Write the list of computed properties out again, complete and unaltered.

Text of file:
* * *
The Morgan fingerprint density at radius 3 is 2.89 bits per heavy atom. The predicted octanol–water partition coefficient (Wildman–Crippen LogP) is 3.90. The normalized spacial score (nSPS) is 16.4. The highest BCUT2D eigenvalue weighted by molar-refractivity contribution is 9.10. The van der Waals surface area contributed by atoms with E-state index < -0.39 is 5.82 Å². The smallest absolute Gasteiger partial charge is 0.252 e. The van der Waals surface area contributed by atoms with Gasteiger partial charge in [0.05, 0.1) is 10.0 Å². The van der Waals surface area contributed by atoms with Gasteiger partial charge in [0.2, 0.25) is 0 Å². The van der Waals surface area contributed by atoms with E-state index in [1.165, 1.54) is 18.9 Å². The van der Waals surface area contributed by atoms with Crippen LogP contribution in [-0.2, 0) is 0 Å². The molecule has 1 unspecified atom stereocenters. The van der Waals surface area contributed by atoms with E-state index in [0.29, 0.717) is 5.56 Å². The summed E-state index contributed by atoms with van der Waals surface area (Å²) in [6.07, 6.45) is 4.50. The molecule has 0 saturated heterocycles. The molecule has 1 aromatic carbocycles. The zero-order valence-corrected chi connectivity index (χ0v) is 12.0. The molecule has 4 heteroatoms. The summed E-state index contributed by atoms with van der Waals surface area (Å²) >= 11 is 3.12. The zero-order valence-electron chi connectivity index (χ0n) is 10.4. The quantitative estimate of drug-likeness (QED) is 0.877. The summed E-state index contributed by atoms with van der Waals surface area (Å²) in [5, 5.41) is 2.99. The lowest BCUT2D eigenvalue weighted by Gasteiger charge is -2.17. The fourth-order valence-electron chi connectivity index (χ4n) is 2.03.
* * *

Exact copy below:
The Morgan fingerprint density at radius 3 is 2.89 bits per heavy atom. The predicted octanol–water partition coefficient (Wildman–Crippen LogP) is 3.90. The normalized spacial score (nSPS) is 16.4. The highest BCUT2D eigenvalue weighted by molar-refractivity contribution is 9.10. The van der Waals surface area contributed by atoms with E-state index < -0.39 is 5.82 Å². The smallest absolute Gasteiger partial charge is 0.252 e. The van der Waals surface area contributed by atoms with Gasteiger partial charge in [0.05, 0.1) is 10.0 Å². The van der Waals surface area contributed by atoms with Gasteiger partial charge in [0.2, 0.25) is 0 Å². The van der Waals surface area contributed by atoms with E-state index in [1.165, 1.54) is 18.9 Å². The van der Waals surface area contributed by atoms with Crippen LogP contribution in [-0.2, 0) is 0 Å². The molecule has 1 unspecified atom stereocenters. The van der Waals surface area contributed by atoms with E-state index in [0.29, 0.717) is 5.56 Å². The summed E-state index contributed by atoms with van der Waals surface area (Å²) in [6.07, 6.45) is 4.50. The molecule has 0 saturated heterocycles. The molecule has 1 aromatic carbocycles. The zero-order valence-corrected chi connectivity index (χ0v) is 12.0. The molecule has 4 heteroatoms. The summed E-state index contributed by atoms with van der Waals surface area (Å²) >= 11 is 3.12. The zero-order valence-electron chi connectivity index (χ0n) is 10.4. The quantitative estimate of drug-likeness (QED) is 0.877. The summed E-state index contributed by atoms with van der Waals surface area (Å²) in [5, 5.41) is 2.99. The lowest BCUT2D eigenvalue weighted by Gasteiger charge is -2.17. The fourth-order valence-electron chi connectivity index (χ4n) is 2.03.